At the same time, we were conscious of the need to apply the capital framework in a manner commensurate with the risks posed by different types of insurance activities.

  • For example, Lloyd's Asia syndicates are not subject to the RBC framework. This is because the Lloyd's market is approved and regulated by the UK regulator, and premiums are booked in the UK and protected by Lloyd's central fund.
  • Likewise, captives and marine mutuals are not subject to RBC. They are restricted to writing business principally for their parent and related corporations, and of their own members respectively. The risk they pose to the broader financial system is low.

Complementing regulation with supervision

Close, and if necessary intrusive, supervision of financial institutions is an important complement to industry-wide regulation. Frequent and in-depth monitoring of the institutions we supervise helps us calibrate our supervisory approach to the particular circumstances of each institution.

An important aspect of supervision is surveillance, which seeks to identify and assess risks and vulnerabilities that may affect the financial system, including insurance companies. A critical component of surveillance is stress testing.

  • Since 2005, MAS has been conducting annual stress tests to assess the insurance industry's preparedness against both macroeconomic stress scenarios and more insurance-specific scenarios.

The more we can rely on risk-focused supervision and ongoing surveillance informed by periodic stress tests, the less we need to design one-size-fits-all rules and regulations that seek to cover all risks.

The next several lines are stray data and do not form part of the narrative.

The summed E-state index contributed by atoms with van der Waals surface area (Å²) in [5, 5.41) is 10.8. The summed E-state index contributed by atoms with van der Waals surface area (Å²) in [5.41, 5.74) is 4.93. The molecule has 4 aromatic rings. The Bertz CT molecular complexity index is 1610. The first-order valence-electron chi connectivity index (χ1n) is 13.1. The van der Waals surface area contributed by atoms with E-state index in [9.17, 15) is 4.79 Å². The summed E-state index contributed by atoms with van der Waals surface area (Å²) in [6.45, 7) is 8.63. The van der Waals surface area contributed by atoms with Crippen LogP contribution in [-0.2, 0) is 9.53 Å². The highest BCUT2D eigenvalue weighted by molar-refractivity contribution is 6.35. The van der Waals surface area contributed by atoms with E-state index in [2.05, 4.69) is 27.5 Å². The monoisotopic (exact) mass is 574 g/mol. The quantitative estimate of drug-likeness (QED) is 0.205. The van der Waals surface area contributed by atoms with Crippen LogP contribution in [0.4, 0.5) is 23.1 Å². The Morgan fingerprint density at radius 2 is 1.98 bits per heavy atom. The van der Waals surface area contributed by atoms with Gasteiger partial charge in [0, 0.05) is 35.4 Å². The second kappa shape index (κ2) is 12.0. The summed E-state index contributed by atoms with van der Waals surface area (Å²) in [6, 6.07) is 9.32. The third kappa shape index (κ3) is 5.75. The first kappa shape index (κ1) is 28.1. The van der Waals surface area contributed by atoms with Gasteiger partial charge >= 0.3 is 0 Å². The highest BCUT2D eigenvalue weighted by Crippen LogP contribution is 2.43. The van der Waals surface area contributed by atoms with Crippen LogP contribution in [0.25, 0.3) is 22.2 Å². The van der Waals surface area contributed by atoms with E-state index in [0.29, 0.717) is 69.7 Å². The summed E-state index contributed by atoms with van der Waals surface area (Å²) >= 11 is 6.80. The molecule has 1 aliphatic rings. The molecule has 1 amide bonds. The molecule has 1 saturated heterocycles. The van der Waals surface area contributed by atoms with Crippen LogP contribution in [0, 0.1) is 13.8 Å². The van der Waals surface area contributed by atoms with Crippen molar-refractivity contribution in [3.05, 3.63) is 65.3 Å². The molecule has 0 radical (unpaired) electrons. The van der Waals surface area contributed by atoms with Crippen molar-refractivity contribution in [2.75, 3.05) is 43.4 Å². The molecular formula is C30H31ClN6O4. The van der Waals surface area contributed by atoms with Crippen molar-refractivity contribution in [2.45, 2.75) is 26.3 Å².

Outcome-focused regulation and minimising compliance burden

The third aspect of smart regulation is to focus on desired outcomes. This means articulating and communicating clearly the desired outcomes of regulation and allowing financial institutions the latitude to achieve these outcomes in ways that make business sense and minimise compliance burden.

Consultation on proposed rules and even co-creation of new rules together with industry is therefore an important aspect of MAS' regulatory approach.

  • Consultation helps MAS better understand the likely impact of new regulation and how it might best be implemented.
  • By involving industry and stakeholders in co-creating regulatory requirements, we are able to minimise unintended consequences and foster better industry understanding and support.

Singapore as an Asian insurance hub

Even as we strengthen and update our regulation and supervision of the insurance industry, MAS has been promoting Singapore's development as an Asian insurance hub.

Emerging Asia as an insurance growth market

The demand for insurance services is growing rapidly in Emerging Asia. For a long time, insurance growth lagged economic growth in Emerging Asia. But this is changing, and changing fast.

  • Munich Re projects that Asia will account for 40% of the global insurance market by 2020.
  • Five of the top 10 primary growth markets will be in the Asia-Pacific; this includes China, India, and Indonesia.

There are three structural factors driving demand for insurance in Emerging Asia.

First, Asia is getting richer. Projections by the IMF show that Emerging Asia will remain the fastest growing region in the world over the next decade. As incomes rise in Asia, governments, corporates, and individuals will increasingly seek insurance to protect their growing economic assets.

  • Burgeoning urbanisation, infrastructure development, and cross-border trade will drive demand for commercial and specialty insurance.
  • A growing middle class and rising affluence will underpin a steady increase in life and health insurance penetration rates.

Second, Asia is getting older. Asia is facing declining fertility rates, increasing life expectancy, and a rapidly ageing population.